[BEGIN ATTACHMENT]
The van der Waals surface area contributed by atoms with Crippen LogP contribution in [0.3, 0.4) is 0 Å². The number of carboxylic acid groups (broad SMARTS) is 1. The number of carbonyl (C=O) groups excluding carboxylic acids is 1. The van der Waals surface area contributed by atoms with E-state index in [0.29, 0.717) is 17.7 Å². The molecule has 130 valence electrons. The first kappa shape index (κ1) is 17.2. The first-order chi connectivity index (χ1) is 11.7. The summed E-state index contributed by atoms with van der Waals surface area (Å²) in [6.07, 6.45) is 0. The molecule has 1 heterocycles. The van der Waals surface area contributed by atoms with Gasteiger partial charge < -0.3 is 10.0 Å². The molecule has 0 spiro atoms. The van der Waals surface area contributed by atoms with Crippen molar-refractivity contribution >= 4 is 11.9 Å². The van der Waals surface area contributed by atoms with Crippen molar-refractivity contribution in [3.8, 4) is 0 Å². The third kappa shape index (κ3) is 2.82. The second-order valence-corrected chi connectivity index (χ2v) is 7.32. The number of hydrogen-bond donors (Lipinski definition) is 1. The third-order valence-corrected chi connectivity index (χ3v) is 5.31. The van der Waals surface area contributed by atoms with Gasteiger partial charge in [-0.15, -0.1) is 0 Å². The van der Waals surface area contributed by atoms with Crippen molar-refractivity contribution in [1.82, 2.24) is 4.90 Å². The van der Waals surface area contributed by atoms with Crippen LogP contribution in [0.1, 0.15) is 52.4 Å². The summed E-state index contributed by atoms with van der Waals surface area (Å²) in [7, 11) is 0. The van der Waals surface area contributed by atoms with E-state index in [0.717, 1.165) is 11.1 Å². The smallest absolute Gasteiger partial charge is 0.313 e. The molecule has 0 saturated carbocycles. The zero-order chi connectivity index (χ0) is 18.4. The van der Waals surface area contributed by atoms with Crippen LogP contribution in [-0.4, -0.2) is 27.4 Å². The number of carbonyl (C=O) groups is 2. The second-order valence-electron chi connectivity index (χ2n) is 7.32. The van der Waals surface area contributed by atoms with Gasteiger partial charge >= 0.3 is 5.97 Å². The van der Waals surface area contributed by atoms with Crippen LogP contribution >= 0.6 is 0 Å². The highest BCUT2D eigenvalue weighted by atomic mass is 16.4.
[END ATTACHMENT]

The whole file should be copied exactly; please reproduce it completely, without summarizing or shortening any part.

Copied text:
The van der Waals surface area contributed by atoms with Crippen LogP contribution in [0.3, 0.4) is 0 Å². The number of carboxylic acid groups (broad SMARTS) is 1. The number of carbonyl (C=O) groups excluding carboxylic acids is 1. The van der Waals surface area contributed by atoms with E-state index in [0.29, 0.717) is 17.7 Å². The molecule has 130 valence electrons. The first kappa shape index (κ1) is 17.2. The first-order chi connectivity index (χ1) is 11.7. The summed E-state index contributed by atoms with van der Waals surface area (Å²) in [6.07, 6.45) is 0. The molecule has 1 heterocycles. The van der Waals surface area contributed by atoms with Gasteiger partial charge < -0.3 is 10.0 Å². The molecule has 0 spiro atoms. The van der Waals surface area contributed by atoms with Crippen molar-refractivity contribution >= 4 is 11.9 Å². The van der Waals surface area contributed by atoms with Crippen molar-refractivity contribution in [3.8, 4) is 0 Å². The third kappa shape index (κ3) is 2.82. The second-order valence-corrected chi connectivity index (χ2v) is 7.32. The number of hydrogen-bond donors (Lipinski definition) is 1. The third-order valence-corrected chi connectivity index (χ3v) is 5.31. The van der Waals surface area contributed by atoms with Gasteiger partial charge in [-0.15, -0.1) is 0 Å². The van der Waals surface area contributed by atoms with Crippen molar-refractivity contribution in [1.82, 2.24) is 4.90 Å². The van der Waals surface area contributed by atoms with Crippen LogP contribution in [0.1, 0.15) is 52.4 Å². The summed E-state index contributed by atoms with van der Waals surface area (Å²) in [7, 11) is 0. The van der Waals surface area contributed by atoms with E-state index in [0.717, 1.165) is 11.1 Å². The smallest absolute Gasteiger partial charge is 0.313 e. The molecule has 0 saturated carbocycles. The zero-order chi connectivity index (χ0) is 18.4. The van der Waals surface area contributed by atoms with Crippen LogP contribution in [-0.4, -0.2) is 27.4 Å². The number of carbonyl (C=O) groups is 2. The second-order valence-electron chi connectivity index (χ2n) is 7.32. The van der Waals surface area contributed by atoms with Gasteiger partial charge >= 0.3 is 5.97 Å². The van der Waals surface area contributed by atoms with Crippen LogP contribution >= 0.6 is 0 Å². The highest BCUT2D eigenvalue weighted by atomic mass is 16.4.